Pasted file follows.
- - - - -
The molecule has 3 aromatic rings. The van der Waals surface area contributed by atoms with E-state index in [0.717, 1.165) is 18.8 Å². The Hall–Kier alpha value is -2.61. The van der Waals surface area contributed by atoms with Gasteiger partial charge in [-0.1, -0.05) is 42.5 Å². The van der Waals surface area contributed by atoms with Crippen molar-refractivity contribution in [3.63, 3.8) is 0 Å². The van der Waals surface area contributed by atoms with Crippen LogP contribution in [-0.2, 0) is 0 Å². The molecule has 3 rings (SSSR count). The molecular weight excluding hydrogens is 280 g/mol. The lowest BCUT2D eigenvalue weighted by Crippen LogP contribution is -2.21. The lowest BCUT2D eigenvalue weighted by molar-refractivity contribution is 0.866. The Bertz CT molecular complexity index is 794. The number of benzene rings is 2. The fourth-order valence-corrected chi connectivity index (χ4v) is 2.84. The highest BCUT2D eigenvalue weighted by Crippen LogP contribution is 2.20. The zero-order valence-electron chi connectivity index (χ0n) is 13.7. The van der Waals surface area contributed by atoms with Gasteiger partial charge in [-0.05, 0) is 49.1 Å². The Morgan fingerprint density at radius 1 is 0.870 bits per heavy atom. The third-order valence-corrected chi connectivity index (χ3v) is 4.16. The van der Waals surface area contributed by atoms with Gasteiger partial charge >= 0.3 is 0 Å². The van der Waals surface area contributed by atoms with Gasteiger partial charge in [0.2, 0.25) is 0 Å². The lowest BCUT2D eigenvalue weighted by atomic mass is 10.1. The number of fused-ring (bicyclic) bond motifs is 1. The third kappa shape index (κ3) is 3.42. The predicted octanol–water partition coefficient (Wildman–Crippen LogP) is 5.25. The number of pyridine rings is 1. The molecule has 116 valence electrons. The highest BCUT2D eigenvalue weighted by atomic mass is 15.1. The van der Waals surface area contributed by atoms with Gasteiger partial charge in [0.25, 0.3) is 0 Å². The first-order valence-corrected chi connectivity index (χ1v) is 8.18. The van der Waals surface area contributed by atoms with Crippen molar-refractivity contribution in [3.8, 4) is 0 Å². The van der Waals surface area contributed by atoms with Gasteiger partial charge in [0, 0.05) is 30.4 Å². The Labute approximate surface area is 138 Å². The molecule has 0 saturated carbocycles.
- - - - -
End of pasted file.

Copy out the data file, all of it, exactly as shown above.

The molecule has 3 aromatic rings. The van der Waals surface area contributed by atoms with E-state index in [0.717, 1.165) is 18.8 Å². The Hall–Kier alpha value is -2.61. The van der Waals surface area contributed by atoms with Gasteiger partial charge in [-0.1, -0.05) is 42.5 Å². The van der Waals surface area contributed by atoms with Crippen molar-refractivity contribution in [3.63, 3.8) is 0 Å². The van der Waals surface area contributed by atoms with Crippen LogP contribution in [-0.2, 0) is 0 Å². The molecule has 3 rings (SSSR count). The molecular weight excluding hydrogens is 280 g/mol. The lowest BCUT2D eigenvalue weighted by Crippen LogP contribution is -2.21. The lowest BCUT2D eigenvalue weighted by molar-refractivity contribution is 0.866. The Bertz CT molecular complexity index is 794. The number of benzene rings is 2. The fourth-order valence-corrected chi connectivity index (χ4v) is 2.84. The highest BCUT2D eigenvalue weighted by Crippen LogP contribution is 2.20. The zero-order valence-electron chi connectivity index (χ0n) is 13.7. The van der Waals surface area contributed by atoms with Gasteiger partial charge in [-0.05, 0) is 49.1 Å². The Morgan fingerprint density at radius 1 is 0.870 bits per heavy atom. The third-order valence-corrected chi connectivity index (χ3v) is 4.16. The van der Waals surface area contributed by atoms with Gasteiger partial charge >= 0.3 is 0 Å². The van der Waals surface area contributed by atoms with Gasteiger partial charge in [0.2, 0.25) is 0 Å². The lowest BCUT2D eigenvalue weighted by atomic mass is 10.1. The number of fused-ring (bicyclic) bond motifs is 1. The third kappa shape index (κ3) is 3.42. The predicted octanol–water partition coefficient (Wildman–Crippen LogP) is 5.25. The number of pyridine rings is 1. The molecule has 116 valence electrons. The highest BCUT2D eigenvalue weighted by atomic mass is 15.1. The van der Waals surface area contributed by atoms with Gasteiger partial charge in [0.25, 0.3) is 0 Å². The first-order valence-corrected chi connectivity index (χ1v) is 8.18. The van der Waals surface area contributed by atoms with Crippen molar-refractivity contribution in [3.8, 4) is 0 Å². The van der Waals surface area contributed by atoms with Gasteiger partial charge in [0, 0.05) is 30.4 Å². The Labute approximate surface area is 138 Å². The molecule has 0 saturated carbocycles.